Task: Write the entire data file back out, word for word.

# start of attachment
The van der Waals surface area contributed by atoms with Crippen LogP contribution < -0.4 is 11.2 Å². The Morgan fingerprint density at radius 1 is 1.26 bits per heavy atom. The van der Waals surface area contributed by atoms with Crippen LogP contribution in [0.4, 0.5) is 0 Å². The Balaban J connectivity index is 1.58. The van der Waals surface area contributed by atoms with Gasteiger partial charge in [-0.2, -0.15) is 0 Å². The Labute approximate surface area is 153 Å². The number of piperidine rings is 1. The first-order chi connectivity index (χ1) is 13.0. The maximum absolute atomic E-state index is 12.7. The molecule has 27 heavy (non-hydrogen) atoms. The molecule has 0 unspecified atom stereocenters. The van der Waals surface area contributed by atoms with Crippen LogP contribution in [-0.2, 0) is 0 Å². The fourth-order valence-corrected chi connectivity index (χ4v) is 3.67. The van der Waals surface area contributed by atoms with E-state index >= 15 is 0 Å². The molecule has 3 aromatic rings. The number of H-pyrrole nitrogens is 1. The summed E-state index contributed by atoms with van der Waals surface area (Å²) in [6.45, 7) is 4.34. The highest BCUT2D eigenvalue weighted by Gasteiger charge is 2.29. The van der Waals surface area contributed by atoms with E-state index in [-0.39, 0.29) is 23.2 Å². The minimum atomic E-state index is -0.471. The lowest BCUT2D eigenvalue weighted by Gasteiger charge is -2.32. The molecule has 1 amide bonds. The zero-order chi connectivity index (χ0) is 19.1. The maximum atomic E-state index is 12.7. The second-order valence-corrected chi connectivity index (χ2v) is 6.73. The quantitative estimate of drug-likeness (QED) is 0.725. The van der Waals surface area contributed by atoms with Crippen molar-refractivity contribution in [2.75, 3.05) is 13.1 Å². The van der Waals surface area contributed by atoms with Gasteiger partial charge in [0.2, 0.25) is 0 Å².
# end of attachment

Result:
The van der Waals surface area contributed by atoms with Crippen LogP contribution < -0.4 is 11.2 Å². The Morgan fingerprint density at radius 1 is 1.26 bits per heavy atom. The van der Waals surface area contributed by atoms with Crippen LogP contribution in [0.4, 0.5) is 0 Å². The Balaban J connectivity index is 1.58. The van der Waals surface area contributed by atoms with Gasteiger partial charge in [-0.2, -0.15) is 0 Å². The Labute approximate surface area is 153 Å². The number of piperidine rings is 1. The first-order chi connectivity index (χ1) is 13.0. The maximum absolute atomic E-state index is 12.7. The molecule has 27 heavy (non-hydrogen) atoms. The molecule has 0 unspecified atom stereocenters. The van der Waals surface area contributed by atoms with Crippen LogP contribution in [-0.2, 0) is 0 Å². The fourth-order valence-corrected chi connectivity index (χ4v) is 3.67. The van der Waals surface area contributed by atoms with E-state index >= 15 is 0 Å². The molecule has 3 aromatic rings. The number of H-pyrrole nitrogens is 1. The summed E-state index contributed by atoms with van der Waals surface area (Å²) in [6.45, 7) is 4.34. The highest BCUT2D eigenvalue weighted by Gasteiger charge is 2.29. The van der Waals surface area contributed by atoms with E-state index in [-0.39, 0.29) is 23.2 Å². The minimum atomic E-state index is -0.471. The lowest BCUT2D eigenvalue weighted by Gasteiger charge is -2.32. The molecule has 1 amide bonds. The zero-order chi connectivity index (χ0) is 19.1. The maximum atomic E-state index is 12.7. The second-order valence-corrected chi connectivity index (χ2v) is 6.73. The quantitative estimate of drug-likeness (QED) is 0.725. The van der Waals surface area contributed by atoms with Crippen molar-refractivity contribution in [2.75, 3.05) is 13.1 Å². The van der Waals surface area contributed by atoms with Gasteiger partial charge in [0.2, 0.25) is 0 Å².